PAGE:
Vitamin A Deficiency Among Children
English: % of children aged 24–71 months experiencing night blindness
French: % d’enfants âgés de 24 à 71 mois souffrant de cécité nocturne
Portuguese: % de crianças m idades entre 24-71 meses com sintomas de cegueira noturna
Czech: % dětí ve věku 24-71 měsíců postižených noční slepotou
What is its purpose?
The indicator measures the proportion of children experiencing night blindness, a condition in which they cannot see in dim light. It is the earliest and easiest-to-measure sign of vitamin A deficiency (VAD). VAD is the single most important cause of childhood blindness in developing countries and significantly contributes to child morbidity and mortality. According to WHO, up to 500,000 vitamin A-deficient children become blind every year.
How to Collect and Analyse the Required Data
Collect the following data by conducting individual interviews with mothers of (a representative sample of) children aged 24-71.99 months:
RECOMMENDED SURVEY QUESTIONS (Q) AND POSSIBLE ANSWERS (A)
Q1 for data collector: if you have not done so earlier, ask for the name of the youngest child aged 24-71.99 months
Q2: Does [specify the child's name] usually have any problem seeing in the daytime?
A2: yes / no / I do not know
(ask the next questions only if the previous answer is NO)
Q3: Does [specify the child's name] usually have any problem seeing in the evenings or at nighttime?
A3: yes / no / I do not know
(ask the next question only if the previous answer is YES)
Q4: Is [specify the child's name]'s ability to see and do things in the evening, when there is less light, different from the ability of other children living in this community? (use this question only in areas where vitamin A deficiency is not very prevalent)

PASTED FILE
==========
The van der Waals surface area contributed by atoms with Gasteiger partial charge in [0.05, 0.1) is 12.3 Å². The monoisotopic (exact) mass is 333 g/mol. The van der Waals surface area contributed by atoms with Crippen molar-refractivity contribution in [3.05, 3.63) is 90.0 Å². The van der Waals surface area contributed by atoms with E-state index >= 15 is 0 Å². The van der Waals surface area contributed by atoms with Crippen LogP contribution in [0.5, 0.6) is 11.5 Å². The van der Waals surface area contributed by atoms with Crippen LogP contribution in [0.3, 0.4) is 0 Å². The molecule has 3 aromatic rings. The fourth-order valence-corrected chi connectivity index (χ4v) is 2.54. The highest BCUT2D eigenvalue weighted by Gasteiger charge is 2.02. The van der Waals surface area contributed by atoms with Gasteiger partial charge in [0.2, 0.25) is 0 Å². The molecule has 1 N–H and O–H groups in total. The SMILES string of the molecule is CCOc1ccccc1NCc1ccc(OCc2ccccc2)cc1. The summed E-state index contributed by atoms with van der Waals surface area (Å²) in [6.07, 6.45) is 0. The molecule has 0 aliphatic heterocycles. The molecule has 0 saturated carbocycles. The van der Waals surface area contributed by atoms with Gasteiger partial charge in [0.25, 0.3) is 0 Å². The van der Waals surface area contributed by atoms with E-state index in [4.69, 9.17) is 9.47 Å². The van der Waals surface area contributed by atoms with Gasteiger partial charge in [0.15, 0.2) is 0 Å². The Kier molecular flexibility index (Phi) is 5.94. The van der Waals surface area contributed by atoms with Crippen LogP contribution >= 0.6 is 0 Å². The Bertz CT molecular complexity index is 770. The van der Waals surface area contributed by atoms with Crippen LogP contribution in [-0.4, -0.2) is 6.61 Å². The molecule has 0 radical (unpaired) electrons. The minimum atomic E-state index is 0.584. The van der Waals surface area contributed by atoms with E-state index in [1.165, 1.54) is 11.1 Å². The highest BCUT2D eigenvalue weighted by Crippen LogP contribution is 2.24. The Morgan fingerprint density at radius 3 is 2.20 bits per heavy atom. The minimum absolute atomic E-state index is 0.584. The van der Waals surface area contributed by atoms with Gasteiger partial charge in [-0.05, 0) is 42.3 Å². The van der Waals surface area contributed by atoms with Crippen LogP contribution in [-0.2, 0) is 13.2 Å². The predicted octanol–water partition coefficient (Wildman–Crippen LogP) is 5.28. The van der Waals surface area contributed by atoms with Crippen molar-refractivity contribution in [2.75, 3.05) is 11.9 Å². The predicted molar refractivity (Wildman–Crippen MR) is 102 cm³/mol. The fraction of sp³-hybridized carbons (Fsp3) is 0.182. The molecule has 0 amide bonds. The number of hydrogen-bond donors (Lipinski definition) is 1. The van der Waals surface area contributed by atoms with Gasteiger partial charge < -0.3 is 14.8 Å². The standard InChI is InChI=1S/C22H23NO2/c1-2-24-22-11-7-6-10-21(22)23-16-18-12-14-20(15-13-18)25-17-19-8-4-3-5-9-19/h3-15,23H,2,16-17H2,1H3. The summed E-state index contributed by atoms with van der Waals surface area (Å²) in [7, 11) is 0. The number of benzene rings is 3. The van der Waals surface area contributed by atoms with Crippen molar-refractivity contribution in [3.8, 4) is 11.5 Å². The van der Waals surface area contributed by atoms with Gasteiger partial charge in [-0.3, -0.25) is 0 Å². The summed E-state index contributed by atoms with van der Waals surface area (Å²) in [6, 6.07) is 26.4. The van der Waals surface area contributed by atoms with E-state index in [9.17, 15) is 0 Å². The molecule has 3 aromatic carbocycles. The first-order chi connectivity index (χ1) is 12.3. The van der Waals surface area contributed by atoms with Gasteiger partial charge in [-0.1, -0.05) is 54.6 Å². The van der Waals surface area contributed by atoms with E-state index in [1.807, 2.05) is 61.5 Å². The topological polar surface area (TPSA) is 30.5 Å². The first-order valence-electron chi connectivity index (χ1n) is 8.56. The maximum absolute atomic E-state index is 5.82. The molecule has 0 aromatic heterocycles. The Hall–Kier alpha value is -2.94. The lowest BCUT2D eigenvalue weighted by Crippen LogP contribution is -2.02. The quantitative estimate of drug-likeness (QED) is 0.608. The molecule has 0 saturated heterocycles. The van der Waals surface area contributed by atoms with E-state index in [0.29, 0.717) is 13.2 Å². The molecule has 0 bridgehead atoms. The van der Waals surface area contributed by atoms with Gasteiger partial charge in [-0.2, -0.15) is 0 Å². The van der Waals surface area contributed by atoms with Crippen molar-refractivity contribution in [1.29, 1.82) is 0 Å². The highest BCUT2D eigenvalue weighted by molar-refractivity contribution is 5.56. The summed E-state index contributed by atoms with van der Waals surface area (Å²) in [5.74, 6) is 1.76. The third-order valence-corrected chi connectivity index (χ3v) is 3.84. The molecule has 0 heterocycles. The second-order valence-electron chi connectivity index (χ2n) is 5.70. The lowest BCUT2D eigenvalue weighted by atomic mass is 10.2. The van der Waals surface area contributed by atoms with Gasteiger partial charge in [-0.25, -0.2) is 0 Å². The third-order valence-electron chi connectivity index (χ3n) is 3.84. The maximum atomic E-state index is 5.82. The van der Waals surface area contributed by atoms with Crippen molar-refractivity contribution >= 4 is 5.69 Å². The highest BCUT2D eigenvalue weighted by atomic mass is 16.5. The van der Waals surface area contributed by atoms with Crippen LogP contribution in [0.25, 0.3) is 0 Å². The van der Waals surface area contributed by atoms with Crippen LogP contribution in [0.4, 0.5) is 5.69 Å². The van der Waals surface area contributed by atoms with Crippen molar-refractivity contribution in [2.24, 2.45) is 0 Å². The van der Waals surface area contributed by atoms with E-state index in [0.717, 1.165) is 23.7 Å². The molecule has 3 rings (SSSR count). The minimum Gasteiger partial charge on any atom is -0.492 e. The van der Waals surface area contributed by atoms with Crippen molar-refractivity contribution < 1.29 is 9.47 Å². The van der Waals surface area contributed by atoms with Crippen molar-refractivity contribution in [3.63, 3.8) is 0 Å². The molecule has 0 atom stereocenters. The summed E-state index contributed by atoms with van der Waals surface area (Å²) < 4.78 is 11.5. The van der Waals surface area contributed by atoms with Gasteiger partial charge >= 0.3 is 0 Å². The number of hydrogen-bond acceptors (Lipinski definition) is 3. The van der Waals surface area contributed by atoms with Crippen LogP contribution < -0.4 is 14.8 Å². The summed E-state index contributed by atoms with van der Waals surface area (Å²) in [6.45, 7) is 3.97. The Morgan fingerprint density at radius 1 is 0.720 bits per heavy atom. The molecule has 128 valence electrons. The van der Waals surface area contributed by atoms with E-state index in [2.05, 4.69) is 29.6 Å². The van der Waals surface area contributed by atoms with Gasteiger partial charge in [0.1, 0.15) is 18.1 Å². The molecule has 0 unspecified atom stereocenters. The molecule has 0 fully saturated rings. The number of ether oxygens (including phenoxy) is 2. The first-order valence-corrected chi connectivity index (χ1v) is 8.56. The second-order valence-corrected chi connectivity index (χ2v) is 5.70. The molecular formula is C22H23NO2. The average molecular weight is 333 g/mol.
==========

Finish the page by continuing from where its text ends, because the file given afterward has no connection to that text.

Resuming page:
A4: yes / no / I do not know
(ask the next question only if the answer to Q2 is NO and the answer to Q4 is YES)
Q5: Does [specify the child's name] have night blindness? (use local term that describes the symptom)
A5: yes / no / I do not know
A child can be counted as experiencing night blindness if the response to Q2 is no, to Q3 yes, to Q4 (if used) yes, and to Q5 yes. Calculate the indicator’s value by dividing the number of children aged 24-71 months who experience night blindness by the total number of surveyed children (exclude all whose mothers replied “I do not know”). Multiply the result by 100.
Disaggregate the data by gender, age groups, and wealth.
1) The provided set of four questions is based on WHO’s recommendation.
2) Since the prevalence of night blindness is relatively low, the margin of error must be very low (preferably 0.5); otherwise, it is unlikely that you will be able to objectively assess the impact of your intervention. This requires using a very large sample of children (ranging from 8,000 to 30,000 children) and makes assessing vitamin A deficiency (VAD) quite demanding.
3) According to WHO, the prevalence of night blindness among children aged 24-71 months should be interpreted as:
0.01 – 0.99%: mild
1 – 4.99%: moderate
above 5%: severe
4) Consult and ideally co-implement the survey with the relevant health authorities, so that you increase the chances of the results being officially recognized (and ideally also acted upon).
5) Since interviewing such a large number of respondents is fairly demanding, before you conduct a new survey, first review the availability of existing data – you might be able to use it for your baseline (however, ensure that you will be able to gain comparable endline data).
6) Do not survey children younger than 24 months – they are not usually very mobile at dusk or after dark and night blindness can therefore go unnoticed.
7) Whenever possible, find and use a local name for night blindness (for example, in Ethiopia, it is known as dafint in Amhara, hema in Oromiya, and gahami in Tigray).
8) This indicator relies on accurate age assessment. Since people often do not remember the exact dates of their children’s birth, the data collectors should never rely solely on the information provided by caregivers and should always verify the child’s age. This can be done by reviewing the child’s birth certificate or other documents. However, since many caregivers do not have such documents, it is essential that your data collectors are able to determine the child’s age by using local events calendars. Read FAO’s Guidelines (see below) to learn how to prepare local events calendars and how to train data collectors in their correct use.
Access Additional Guidance
- FAO (2008) Guidelines for Estimating the Month and Year of Birth of Young Children (.pdf)
- WHO (2012) Assessing Vitamin A Deficiency (.pdf)
- WHO (2014) Assessment of Vitamin A Deficiency (.pdf)